Osprey renesting a success

An osprey and an eastern cottontail were among the 136 animals admitted to the von Arx Wildlife Hospital at the Conservancy of Southwest Florida this past week. Other admissions include 15 mottled ducklings, two northern parula nestlings, a black vulture, three chuck-will’s-widows, a white-tailed deer fawn and a Florida softshell turtle.

A woman on Marco Island called the von Arx Wildlife Hospital after she found the young osprey on the ground at the property she was renting. The osprey chick was alert with no obvious external injuries noted when admitted. The osprey’s condition was monitored over the following 24 hours; the osprey was responsive and strong and had a good appetite. Health wise, everything indicated the osprey hadn’t been hurt in the fall which allowed staff to plan for renesting.

The renesting was challenging to coordinate. The nest was at the top of a seventy-foot Norfolk pine tree. von Arx Wildlife Hospital volunteer and Marco Island resident, Bruce Robertson, went to the site to assess the situation; one promising factor was that the nest tree was on the edge of the road so access to the tree with a bucket truck would be straightforward.

Staff from Bartlett Tree Experts eagerly offered to assist. Bartlett staff met Wildlife Hospital Volunteer, Tim Thompson (with the osprey), at the scene. Such a disappointment when, fully extended, the bucket was just about five feet too short to safely place the nestling in the nest. The osprey chick was returned to the von Arx Wildlife Hospital as we continued to work on another option.

Hospital staff checked with LCEC, who has helped with past renesting efforts on Marco; their largest truck was off the island and unavailable. A suggestion was made to contact the Marco Island Fire-Rescue Department; that turned out to be the solution we needed. The following day the fire-rescue crew met Tim on site and allowed him to ride in the bucket so he could place the nestling back in the nest. The osprey’s sibling hunkered down in the nest when the bucket reached nest level and the wayward chick was swiftly placed back in the nest. The disturbance at the nest stressed the two adult ospreys causing them to fly over the renesting crew the entire time.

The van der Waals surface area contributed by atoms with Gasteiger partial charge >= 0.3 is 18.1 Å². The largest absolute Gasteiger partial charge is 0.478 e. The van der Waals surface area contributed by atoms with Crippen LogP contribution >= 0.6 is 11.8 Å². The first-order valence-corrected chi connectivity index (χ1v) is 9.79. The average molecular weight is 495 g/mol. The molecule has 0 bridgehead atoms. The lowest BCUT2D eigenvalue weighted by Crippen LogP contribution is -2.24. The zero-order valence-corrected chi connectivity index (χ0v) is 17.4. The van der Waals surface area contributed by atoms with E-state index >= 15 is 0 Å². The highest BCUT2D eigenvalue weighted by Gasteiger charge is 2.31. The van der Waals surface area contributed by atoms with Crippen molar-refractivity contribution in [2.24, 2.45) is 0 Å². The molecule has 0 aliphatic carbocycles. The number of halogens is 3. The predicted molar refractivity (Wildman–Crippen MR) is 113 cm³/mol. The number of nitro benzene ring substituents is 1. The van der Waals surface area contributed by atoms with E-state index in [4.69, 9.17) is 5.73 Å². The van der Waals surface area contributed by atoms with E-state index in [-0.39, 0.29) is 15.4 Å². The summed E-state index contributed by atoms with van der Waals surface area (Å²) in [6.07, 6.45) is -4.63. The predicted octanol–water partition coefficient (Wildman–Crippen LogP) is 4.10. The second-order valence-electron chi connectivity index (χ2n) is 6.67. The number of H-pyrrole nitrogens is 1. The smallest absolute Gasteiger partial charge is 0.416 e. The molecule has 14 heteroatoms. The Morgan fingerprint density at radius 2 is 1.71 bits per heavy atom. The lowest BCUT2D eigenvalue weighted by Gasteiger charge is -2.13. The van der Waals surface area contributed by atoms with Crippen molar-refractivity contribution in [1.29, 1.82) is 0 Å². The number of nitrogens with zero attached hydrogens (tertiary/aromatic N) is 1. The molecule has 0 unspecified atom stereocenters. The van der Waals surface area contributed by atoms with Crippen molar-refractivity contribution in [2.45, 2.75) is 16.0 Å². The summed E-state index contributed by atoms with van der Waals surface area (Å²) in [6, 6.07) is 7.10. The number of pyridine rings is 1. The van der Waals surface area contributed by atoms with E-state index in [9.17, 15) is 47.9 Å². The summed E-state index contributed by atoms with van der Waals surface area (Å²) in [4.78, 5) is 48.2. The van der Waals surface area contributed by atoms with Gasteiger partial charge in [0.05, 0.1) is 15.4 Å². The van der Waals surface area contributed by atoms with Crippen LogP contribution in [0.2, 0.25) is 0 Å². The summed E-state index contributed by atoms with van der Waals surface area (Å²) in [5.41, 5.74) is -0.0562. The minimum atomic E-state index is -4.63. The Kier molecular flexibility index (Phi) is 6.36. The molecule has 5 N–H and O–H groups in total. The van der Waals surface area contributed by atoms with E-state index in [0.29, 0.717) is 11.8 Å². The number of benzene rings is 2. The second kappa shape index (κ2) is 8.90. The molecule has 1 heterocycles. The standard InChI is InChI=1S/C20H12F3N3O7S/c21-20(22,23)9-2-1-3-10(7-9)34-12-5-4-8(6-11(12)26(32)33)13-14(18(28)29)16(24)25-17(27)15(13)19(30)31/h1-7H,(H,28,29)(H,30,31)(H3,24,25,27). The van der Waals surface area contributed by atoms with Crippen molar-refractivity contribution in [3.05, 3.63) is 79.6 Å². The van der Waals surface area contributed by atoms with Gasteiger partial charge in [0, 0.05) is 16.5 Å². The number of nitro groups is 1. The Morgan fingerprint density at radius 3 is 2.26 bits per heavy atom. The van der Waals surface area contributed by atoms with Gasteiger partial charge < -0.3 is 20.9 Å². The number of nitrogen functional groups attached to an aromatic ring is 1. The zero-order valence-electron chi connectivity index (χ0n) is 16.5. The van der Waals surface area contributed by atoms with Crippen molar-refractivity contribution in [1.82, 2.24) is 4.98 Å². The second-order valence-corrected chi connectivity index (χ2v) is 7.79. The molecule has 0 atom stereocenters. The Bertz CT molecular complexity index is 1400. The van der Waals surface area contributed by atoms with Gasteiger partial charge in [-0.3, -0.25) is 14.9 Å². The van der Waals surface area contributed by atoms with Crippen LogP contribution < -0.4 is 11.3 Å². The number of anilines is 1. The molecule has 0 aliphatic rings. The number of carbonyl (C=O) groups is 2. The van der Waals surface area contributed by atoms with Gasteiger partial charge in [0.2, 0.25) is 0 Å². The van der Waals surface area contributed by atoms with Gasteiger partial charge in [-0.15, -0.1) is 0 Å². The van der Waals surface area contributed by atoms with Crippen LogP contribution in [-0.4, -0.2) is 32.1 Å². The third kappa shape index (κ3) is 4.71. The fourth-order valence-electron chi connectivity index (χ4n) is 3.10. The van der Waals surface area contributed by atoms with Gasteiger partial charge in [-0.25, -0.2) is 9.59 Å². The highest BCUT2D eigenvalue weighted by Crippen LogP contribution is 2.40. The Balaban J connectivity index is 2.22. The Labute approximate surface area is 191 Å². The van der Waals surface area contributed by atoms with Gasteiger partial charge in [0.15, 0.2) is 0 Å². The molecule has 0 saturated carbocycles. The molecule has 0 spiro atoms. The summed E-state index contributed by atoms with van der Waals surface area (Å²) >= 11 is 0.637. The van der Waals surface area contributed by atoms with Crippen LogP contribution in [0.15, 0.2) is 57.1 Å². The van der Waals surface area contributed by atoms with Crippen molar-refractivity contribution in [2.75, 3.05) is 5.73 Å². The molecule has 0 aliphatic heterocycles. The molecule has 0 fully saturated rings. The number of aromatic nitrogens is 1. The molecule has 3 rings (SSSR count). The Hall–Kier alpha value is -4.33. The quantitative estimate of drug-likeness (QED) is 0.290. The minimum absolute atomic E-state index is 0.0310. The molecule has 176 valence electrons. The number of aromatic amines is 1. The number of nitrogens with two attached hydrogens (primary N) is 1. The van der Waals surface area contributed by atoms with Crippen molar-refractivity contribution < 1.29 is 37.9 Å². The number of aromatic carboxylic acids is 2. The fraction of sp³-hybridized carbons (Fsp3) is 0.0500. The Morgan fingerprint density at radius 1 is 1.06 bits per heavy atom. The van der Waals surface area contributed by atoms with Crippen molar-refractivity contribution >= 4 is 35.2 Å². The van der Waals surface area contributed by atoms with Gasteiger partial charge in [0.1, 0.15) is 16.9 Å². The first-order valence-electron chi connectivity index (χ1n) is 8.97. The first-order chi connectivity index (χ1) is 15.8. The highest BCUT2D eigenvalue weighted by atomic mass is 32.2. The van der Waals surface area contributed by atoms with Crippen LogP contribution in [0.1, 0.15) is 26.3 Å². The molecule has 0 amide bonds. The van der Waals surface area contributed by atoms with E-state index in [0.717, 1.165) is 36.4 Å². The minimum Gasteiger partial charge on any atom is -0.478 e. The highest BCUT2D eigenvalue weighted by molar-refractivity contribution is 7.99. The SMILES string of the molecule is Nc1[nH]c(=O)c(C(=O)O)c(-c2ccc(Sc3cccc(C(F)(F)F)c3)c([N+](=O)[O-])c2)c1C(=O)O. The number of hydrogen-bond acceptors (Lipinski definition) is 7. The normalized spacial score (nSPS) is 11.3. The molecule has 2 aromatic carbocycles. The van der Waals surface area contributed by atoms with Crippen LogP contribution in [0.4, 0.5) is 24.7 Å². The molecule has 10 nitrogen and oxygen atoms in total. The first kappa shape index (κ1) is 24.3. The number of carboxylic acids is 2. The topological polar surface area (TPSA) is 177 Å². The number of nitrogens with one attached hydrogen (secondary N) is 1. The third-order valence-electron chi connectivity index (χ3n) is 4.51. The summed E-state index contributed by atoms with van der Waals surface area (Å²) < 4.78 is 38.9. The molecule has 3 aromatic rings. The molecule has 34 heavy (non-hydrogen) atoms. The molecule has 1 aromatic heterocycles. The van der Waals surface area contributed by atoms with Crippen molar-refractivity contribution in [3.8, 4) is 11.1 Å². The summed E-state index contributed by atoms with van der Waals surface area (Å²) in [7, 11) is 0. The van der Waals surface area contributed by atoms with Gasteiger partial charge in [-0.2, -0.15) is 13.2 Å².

Photos taken by Jess Patel

Wildlife Hospital staff can’t thank everyone enough for all their help. Knowing the young osprey now has the best chance of survival being raised by, and learning from, its parents in the wild is an incredibly joyous feeling. Situations like this exemplify how it ‘takes a village’ for our hospital to be so successful at what we do. The care and support shown by our volunteers and other agencies within our community is inspiring.

Recent Releases

A gopher tortoise, two red-shouldered hawks, a Florida softshell turtle, twelve brown pelicans, five eastern cottontails, an anhinga, two royal terns, a green heron, an osprey, three northern mockingbirds, an American crow and a chuck-will’s-widow were released this past week.

Opportunities to Help

Please visit the Conservancy website at www.conservancy.org and act now to protect native wildlife before it’s too late. Collier County has come to a crossroads and its future hangs in the balance. Without your voice, Collier County is poised to approve new villages that will threaten wildlife and our quality of life.

Joanna Fitzgerald is director of the von Arx Wildlife Hospital at the Conservancy of Southwest Florida, 1495 Smith Preserve Way, Naples, Florida 34102. Call 239–262–2273 or see conservancy.org.

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